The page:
Near Moab in Grand County, Utah — The American Mountains (Southwest)
Moab Utah UMTRA Project
Background and Current Status
The Moab mill was constructed in 1956 by Uranium Reduction Company, which operated the mill until 1962 when the assets were sold to the Atlas Minerals Corporation (Atlas). Uranium concentrate, the milling product, was sold to the U.S. Atomic Commission through December 1970.
During its years of operation, the mill processed an average of approximately 1,400 tons of ore per day. When operations ceased in 1984, an unlined impoundment located in the western portion of the millsite contained about 16 million tons (12 million cubic yards) of uranium mill tailings, what remains after the ore is processed, and tailings – contaminated materials. Operations contributed to the contamination of ground water at the site. Atlas declared bankruptcy in 1998 and, in doing so, relinquished its license.
Responsibility for the Moab millsite was transferred to the U.S. Department of Energy (DOE) in 2001 through congressional legislation. DOE has reclamation and long-term management responsibilities for the site.
The property borders the west bank of the Colorado River and is the present-day DOE Moab Uranium Mill Tailings Remedial Action (UMTRA) Project site. The site encompasses about 480 acres, of which 130 acres is covered by the mill tailings pile.
Interim Ground Water Cleanup
DOE has implemented at interim action ground water system that currently includes more than 40 extraction and freshwater injection wells. The system is designed to protect surface water in suitable habitat areas and to recover ammonia, uranium, and other contaminants prior to discharge to the Colorado River.
Removal of Tailings Pile
DOE and its contractors performed extensive infrastructure construction at the Moab and Crescent Junction sites in preparation for moving the mill tailings. In April 2009, DOE began removing the mill tailings from the Moab site and relocating them by rail to the permanent disposal cell constructed at Crescent Junction. Tailings are excavated and conditioned in drying beds on top of the pile to reach the optimal moisture content for disposal. The tailings are then placed in steel containers with locking lids for transport. In addition to tailings, debris from the former mill buildings has been excavated from the pile , sorted and sized for shipping.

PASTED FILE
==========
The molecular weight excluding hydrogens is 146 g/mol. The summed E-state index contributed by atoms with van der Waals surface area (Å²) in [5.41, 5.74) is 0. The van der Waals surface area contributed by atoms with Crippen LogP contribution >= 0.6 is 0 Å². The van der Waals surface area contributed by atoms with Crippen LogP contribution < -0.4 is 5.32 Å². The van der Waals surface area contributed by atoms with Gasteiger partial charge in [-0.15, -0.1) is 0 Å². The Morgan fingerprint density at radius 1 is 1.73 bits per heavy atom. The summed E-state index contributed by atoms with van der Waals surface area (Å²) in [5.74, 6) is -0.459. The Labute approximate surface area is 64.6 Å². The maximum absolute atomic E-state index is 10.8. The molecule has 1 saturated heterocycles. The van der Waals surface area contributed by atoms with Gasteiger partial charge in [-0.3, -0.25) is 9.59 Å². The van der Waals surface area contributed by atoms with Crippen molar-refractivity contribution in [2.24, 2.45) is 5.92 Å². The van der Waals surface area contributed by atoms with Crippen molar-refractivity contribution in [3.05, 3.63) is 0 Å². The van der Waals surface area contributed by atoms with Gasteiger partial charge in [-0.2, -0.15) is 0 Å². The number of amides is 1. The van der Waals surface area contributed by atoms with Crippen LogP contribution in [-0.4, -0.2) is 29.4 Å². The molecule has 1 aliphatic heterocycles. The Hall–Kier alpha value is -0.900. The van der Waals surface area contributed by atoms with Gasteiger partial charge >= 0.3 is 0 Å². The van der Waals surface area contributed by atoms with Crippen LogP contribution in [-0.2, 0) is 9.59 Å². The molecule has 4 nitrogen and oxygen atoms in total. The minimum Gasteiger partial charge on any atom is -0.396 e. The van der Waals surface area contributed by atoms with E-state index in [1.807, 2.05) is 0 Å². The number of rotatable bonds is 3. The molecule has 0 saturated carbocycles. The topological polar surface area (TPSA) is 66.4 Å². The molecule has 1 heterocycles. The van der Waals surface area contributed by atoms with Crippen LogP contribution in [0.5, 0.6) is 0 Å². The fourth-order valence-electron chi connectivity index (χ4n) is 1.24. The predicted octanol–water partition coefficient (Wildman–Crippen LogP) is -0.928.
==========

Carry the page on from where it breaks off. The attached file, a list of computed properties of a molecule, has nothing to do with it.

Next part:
The project ships one train a day, 4 days a week carrying up to 136 containers for a total of about 4,800 tons per trainload. In early 2016, the project anticipates reaching the halfway mark of relocating 8 million tons of tailings to the Crescent Junction site for disposal.
Location. 38° 36.217′ N, 109° 36.195′ W. Marker is near Moab, Utah, in Grand County. Marker is on Utah Route 279 0.2 miles west of U.S. 191, on the left when traveling west. Click for map. Marker is in this post office area: Moab UT 84532, United States of America.
Other nearby markers. At least 8 other markers are within 7 miles of this marker, measured as the crow flies. Grand Old Ranch House (approx. 2.3 miles away); Scott M. Matheson (approx. 2.7 miles away); Star Hall (approx. 3.7 miles away); Early L.D.S. Church (approx. 3.7 miles away); Moab L.D.S. Church (approx. 3.7 miles away); The Old Log Cabin (approx. 3.7 miles away); Elk Mountain Mission (approx. 3.7 miles away); Balanced Rock (approx. 7.1 miles away). Click for a list of all markers in Moab.
Categories. • Environment • Industry & Commerce •
Credits. This page originally submitted on , by Bill Kirchner of Tucson, Arizona. This page has been viewed 172 times since then. Photos: 1, 2, 3. submitted on , by Bill Kirchner of Tucson, Arizona. This page was last revised on June 16, 2016.